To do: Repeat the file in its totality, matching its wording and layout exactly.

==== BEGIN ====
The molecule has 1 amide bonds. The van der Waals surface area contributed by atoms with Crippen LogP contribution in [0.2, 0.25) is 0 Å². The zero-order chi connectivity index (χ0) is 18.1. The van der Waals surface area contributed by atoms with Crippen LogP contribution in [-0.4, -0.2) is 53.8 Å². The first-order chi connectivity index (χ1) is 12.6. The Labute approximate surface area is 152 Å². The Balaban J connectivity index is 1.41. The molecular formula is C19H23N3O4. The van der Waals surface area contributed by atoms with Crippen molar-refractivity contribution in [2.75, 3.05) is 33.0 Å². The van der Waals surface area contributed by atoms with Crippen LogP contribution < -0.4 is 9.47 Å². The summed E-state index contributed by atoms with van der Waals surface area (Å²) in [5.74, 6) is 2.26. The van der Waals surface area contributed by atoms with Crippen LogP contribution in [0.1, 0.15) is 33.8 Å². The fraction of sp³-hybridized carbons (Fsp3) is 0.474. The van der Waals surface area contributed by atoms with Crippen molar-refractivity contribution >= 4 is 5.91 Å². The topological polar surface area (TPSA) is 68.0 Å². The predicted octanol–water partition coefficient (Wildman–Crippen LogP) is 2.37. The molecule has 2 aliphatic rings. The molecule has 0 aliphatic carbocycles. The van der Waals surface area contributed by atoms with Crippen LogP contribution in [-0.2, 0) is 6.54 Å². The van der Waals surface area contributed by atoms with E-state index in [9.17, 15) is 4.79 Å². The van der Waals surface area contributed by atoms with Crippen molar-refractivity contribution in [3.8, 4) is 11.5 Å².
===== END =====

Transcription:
The molecule has 1 amide bonds. The van der Waals surface area contributed by atoms with Crippen LogP contribution in [0.2, 0.25) is 0 Å². The zero-order chi connectivity index (χ0) is 18.1. The van der Waals surface area contributed by atoms with Crippen LogP contribution in [-0.4, -0.2) is 53.8 Å². The first-order chi connectivity index (χ1) is 12.6. The Labute approximate surface area is 152 Å². The Balaban J connectivity index is 1.41. The molecular formula is C19H23N3O4. The van der Waals surface area contributed by atoms with Crippen molar-refractivity contribution in [2.75, 3.05) is 33.0 Å². The van der Waals surface area contributed by atoms with Crippen LogP contribution < -0.4 is 9.47 Å². The summed E-state index contributed by atoms with van der Waals surface area (Å²) in [5.74, 6) is 2.26. The van der Waals surface area contributed by atoms with Crippen LogP contribution in [0.1, 0.15) is 33.8 Å². The fraction of sp³-hybridized carbons (Fsp3) is 0.474. The van der Waals surface area contributed by atoms with Crippen molar-refractivity contribution >= 4 is 5.91 Å². The topological polar surface area (TPSA) is 68.0 Å². The predicted octanol–water partition coefficient (Wildman–Crippen LogP) is 2.37. The molecule has 2 aliphatic rings. The molecule has 0 aliphatic carbocycles. The van der Waals surface area contributed by atoms with Crippen LogP contribution in [-0.2, 0) is 6.54 Å². The van der Waals surface area contributed by atoms with E-state index in [9.17, 15) is 4.79 Å². The van der Waals surface area contributed by atoms with Crippen molar-refractivity contribution in [3.8, 4) is 11.5 Å².